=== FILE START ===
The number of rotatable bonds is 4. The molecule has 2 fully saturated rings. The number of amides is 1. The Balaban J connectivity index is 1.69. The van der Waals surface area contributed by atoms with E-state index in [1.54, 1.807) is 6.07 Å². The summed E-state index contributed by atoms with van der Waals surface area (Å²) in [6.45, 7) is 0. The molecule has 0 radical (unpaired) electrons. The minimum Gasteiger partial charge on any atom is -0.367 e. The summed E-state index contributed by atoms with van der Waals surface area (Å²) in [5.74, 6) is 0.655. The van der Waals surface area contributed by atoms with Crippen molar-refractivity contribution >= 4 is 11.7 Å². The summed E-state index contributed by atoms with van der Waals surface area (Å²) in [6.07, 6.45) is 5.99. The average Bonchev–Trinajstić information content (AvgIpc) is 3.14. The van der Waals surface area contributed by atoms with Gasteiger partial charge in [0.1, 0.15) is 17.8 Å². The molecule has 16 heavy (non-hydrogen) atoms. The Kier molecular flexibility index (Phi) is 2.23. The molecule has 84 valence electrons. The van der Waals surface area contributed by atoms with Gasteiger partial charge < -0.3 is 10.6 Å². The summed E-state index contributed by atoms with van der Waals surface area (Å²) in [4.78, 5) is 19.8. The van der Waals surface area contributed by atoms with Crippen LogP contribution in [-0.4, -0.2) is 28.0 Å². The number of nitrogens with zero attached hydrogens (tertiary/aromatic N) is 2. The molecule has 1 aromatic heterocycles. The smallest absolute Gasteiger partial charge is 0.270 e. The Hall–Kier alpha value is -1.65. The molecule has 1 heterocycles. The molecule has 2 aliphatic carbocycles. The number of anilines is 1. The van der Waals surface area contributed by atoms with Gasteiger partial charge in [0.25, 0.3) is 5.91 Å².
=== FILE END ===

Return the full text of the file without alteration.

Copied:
The number of rotatable bonds is 4. The molecule has 2 fully saturated rings. The number of amides is 1. The Balaban J connectivity index is 1.69. The van der Waals surface area contributed by atoms with E-state index in [1.54, 1.807) is 6.07 Å². The summed E-state index contributed by atoms with van der Waals surface area (Å²) in [6.45, 7) is 0. The molecule has 0 radical (unpaired) electrons. The minimum Gasteiger partial charge on any atom is -0.367 e. The summed E-state index contributed by atoms with van der Waals surface area (Å²) in [5.74, 6) is 0.655. The van der Waals surface area contributed by atoms with Crippen molar-refractivity contribution >= 4 is 11.7 Å². The summed E-state index contributed by atoms with van der Waals surface area (Å²) in [6.07, 6.45) is 5.99. The average Bonchev–Trinajstić information content (AvgIpc) is 3.14. The van der Waals surface area contributed by atoms with Gasteiger partial charge in [0.1, 0.15) is 17.8 Å². The molecule has 16 heavy (non-hydrogen) atoms. The Kier molecular flexibility index (Phi) is 2.23. The molecule has 84 valence electrons. The van der Waals surface area contributed by atoms with Gasteiger partial charge < -0.3 is 10.6 Å². The summed E-state index contributed by atoms with van der Waals surface area (Å²) in [4.78, 5) is 19.8. The van der Waals surface area contributed by atoms with Crippen LogP contribution in [-0.4, -0.2) is 28.0 Å². The number of nitrogens with zero attached hydrogens (tertiary/aromatic N) is 2. The molecule has 1 aromatic heterocycles. The smallest absolute Gasteiger partial charge is 0.270 e. The Hall–Kier alpha value is -1.65. The molecule has 1 heterocycles. The molecule has 2 aliphatic carbocycles. The number of anilines is 1. The van der Waals surface area contributed by atoms with Gasteiger partial charge in [0.25, 0.3) is 5.91 Å².